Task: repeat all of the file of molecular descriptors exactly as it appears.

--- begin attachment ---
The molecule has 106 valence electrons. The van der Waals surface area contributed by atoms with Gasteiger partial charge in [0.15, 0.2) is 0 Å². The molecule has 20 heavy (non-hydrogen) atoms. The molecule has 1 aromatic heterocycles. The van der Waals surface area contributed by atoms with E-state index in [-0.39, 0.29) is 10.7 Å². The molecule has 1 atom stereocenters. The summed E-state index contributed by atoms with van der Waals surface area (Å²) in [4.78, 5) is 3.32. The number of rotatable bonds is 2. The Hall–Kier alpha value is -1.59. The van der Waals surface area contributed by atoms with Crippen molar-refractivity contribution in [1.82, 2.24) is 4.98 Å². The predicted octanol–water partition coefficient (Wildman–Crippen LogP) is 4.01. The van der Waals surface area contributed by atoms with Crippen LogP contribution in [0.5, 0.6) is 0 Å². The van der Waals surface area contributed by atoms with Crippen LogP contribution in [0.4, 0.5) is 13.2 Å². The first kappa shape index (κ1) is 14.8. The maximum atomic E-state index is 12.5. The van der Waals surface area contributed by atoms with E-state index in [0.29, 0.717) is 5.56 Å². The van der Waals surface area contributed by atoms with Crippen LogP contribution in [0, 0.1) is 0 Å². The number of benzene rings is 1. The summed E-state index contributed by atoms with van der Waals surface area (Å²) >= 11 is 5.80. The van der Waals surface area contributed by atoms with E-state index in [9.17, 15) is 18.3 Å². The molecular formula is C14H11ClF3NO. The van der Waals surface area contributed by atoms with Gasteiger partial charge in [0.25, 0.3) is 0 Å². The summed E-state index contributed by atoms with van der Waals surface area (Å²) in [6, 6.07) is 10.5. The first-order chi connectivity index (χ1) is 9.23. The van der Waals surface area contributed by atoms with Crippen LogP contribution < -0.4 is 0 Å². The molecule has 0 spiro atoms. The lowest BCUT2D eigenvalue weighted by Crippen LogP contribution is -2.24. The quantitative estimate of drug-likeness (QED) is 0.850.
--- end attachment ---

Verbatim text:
The molecule has 106 valence electrons. The van der Waals surface area contributed by atoms with Gasteiger partial charge in [0.15, 0.2) is 0 Å². The molecule has 20 heavy (non-hydrogen) atoms. The molecule has 1 aromatic heterocycles. The van der Waals surface area contributed by atoms with E-state index in [-0.39, 0.29) is 10.7 Å². The molecule has 1 atom stereocenters. The summed E-state index contributed by atoms with van der Waals surface area (Å²) in [4.78, 5) is 3.32. The number of rotatable bonds is 2. The Hall–Kier alpha value is -1.59. The van der Waals surface area contributed by atoms with Crippen molar-refractivity contribution in [1.82, 2.24) is 4.98 Å². The predicted octanol–water partition coefficient (Wildman–Crippen LogP) is 4.01. The van der Waals surface area contributed by atoms with Crippen LogP contribution in [0.5, 0.6) is 0 Å². The van der Waals surface area contributed by atoms with Crippen LogP contribution in [0.4, 0.5) is 13.2 Å². The first kappa shape index (κ1) is 14.8. The maximum atomic E-state index is 12.5. The van der Waals surface area contributed by atoms with E-state index in [0.29, 0.717) is 5.56 Å². The van der Waals surface area contributed by atoms with Crippen LogP contribution in [0, 0.1) is 0 Å². The number of benzene rings is 1. The summed E-state index contributed by atoms with van der Waals surface area (Å²) >= 11 is 5.80. The van der Waals surface area contributed by atoms with E-state index in [9.17, 15) is 18.3 Å². The molecular formula is C14H11ClF3NO. The van der Waals surface area contributed by atoms with Gasteiger partial charge in [0.25, 0.3) is 0 Å². The summed E-state index contributed by atoms with van der Waals surface area (Å²) in [6, 6.07) is 10.5. The first-order chi connectivity index (χ1) is 9.23. The van der Waals surface area contributed by atoms with Crippen LogP contribution < -0.4 is 0 Å². The molecule has 0 spiro atoms. The lowest BCUT2D eigenvalue weighted by Crippen LogP contribution is -2.24. The quantitative estimate of drug-likeness (QED) is 0.850.